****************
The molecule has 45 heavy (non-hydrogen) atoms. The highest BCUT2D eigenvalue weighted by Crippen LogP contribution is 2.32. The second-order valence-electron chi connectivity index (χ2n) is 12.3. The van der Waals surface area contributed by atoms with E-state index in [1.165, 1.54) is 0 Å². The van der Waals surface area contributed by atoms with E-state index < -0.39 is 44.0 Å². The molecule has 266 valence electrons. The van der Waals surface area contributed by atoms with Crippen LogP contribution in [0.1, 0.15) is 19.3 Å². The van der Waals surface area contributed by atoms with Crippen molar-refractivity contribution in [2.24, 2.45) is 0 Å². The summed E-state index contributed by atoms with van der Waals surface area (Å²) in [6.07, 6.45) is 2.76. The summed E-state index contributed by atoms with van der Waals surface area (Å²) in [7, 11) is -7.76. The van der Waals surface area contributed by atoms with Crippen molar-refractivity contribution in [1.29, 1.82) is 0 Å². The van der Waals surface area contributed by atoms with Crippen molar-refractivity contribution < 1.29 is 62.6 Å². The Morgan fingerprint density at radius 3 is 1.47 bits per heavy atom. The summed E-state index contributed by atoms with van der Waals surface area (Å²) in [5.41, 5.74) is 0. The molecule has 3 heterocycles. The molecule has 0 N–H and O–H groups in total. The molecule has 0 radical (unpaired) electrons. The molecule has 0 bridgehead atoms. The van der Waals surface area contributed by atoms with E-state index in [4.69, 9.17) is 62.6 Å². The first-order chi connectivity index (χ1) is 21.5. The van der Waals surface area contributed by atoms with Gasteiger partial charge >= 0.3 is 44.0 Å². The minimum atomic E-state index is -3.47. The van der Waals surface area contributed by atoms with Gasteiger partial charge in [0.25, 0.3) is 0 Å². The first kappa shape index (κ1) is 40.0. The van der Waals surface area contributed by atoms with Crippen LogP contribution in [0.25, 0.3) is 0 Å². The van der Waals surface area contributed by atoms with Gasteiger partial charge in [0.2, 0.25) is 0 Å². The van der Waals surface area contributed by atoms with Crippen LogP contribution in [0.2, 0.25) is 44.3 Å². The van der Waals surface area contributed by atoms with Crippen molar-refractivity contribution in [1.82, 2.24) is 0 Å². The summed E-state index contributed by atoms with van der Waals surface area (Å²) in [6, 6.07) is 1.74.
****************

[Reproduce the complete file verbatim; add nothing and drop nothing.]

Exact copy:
The molecule has 45 heavy (non-hydrogen) atoms. The highest BCUT2D eigenvalue weighted by Crippen LogP contribution is 2.32. The second-order valence-electron chi connectivity index (χ2n) is 12.3. The van der Waals surface area contributed by atoms with E-state index in [1.165, 1.54) is 0 Å². The van der Waals surface area contributed by atoms with E-state index < -0.39 is 44.0 Å². The molecule has 266 valence electrons. The van der Waals surface area contributed by atoms with Crippen LogP contribution in [0.1, 0.15) is 19.3 Å². The van der Waals surface area contributed by atoms with Crippen molar-refractivity contribution in [2.24, 2.45) is 0 Å². The summed E-state index contributed by atoms with van der Waals surface area (Å²) in [6.07, 6.45) is 2.76. The summed E-state index contributed by atoms with van der Waals surface area (Å²) in [7, 11) is -7.76. The van der Waals surface area contributed by atoms with Crippen molar-refractivity contribution in [1.29, 1.82) is 0 Å². The van der Waals surface area contributed by atoms with Crippen molar-refractivity contribution < 1.29 is 62.6 Å². The Morgan fingerprint density at radius 3 is 1.47 bits per heavy atom. The summed E-state index contributed by atoms with van der Waals surface area (Å²) in [5.41, 5.74) is 0. The molecule has 3 heterocycles. The molecule has 0 N–H and O–H groups in total. The molecule has 0 radical (unpaired) electrons. The molecule has 0 bridgehead atoms. The van der Waals surface area contributed by atoms with E-state index in [4.69, 9.17) is 62.6 Å². The first-order chi connectivity index (χ1) is 21.5. The van der Waals surface area contributed by atoms with Gasteiger partial charge >= 0.3 is 44.0 Å². The minimum atomic E-state index is -3.47. The van der Waals surface area contributed by atoms with Gasteiger partial charge in [0.25, 0.3) is 0 Å². The first kappa shape index (κ1) is 40.0. The van der Waals surface area contributed by atoms with Crippen LogP contribution in [0.25, 0.3) is 0 Å². The van der Waals surface area contributed by atoms with Gasteiger partial charge in [0.2, 0.25) is 0 Å². The van der Waals surface area contributed by atoms with Crippen LogP contribution in [0.2, 0.25) is 44.3 Å². The van der Waals surface area contributed by atoms with Crippen molar-refractivity contribution in [1.82, 2.24) is 0 Å². The summed E-state index contributed by atoms with van der Waals surface area (Å²) in [6, 6.07) is 1.74.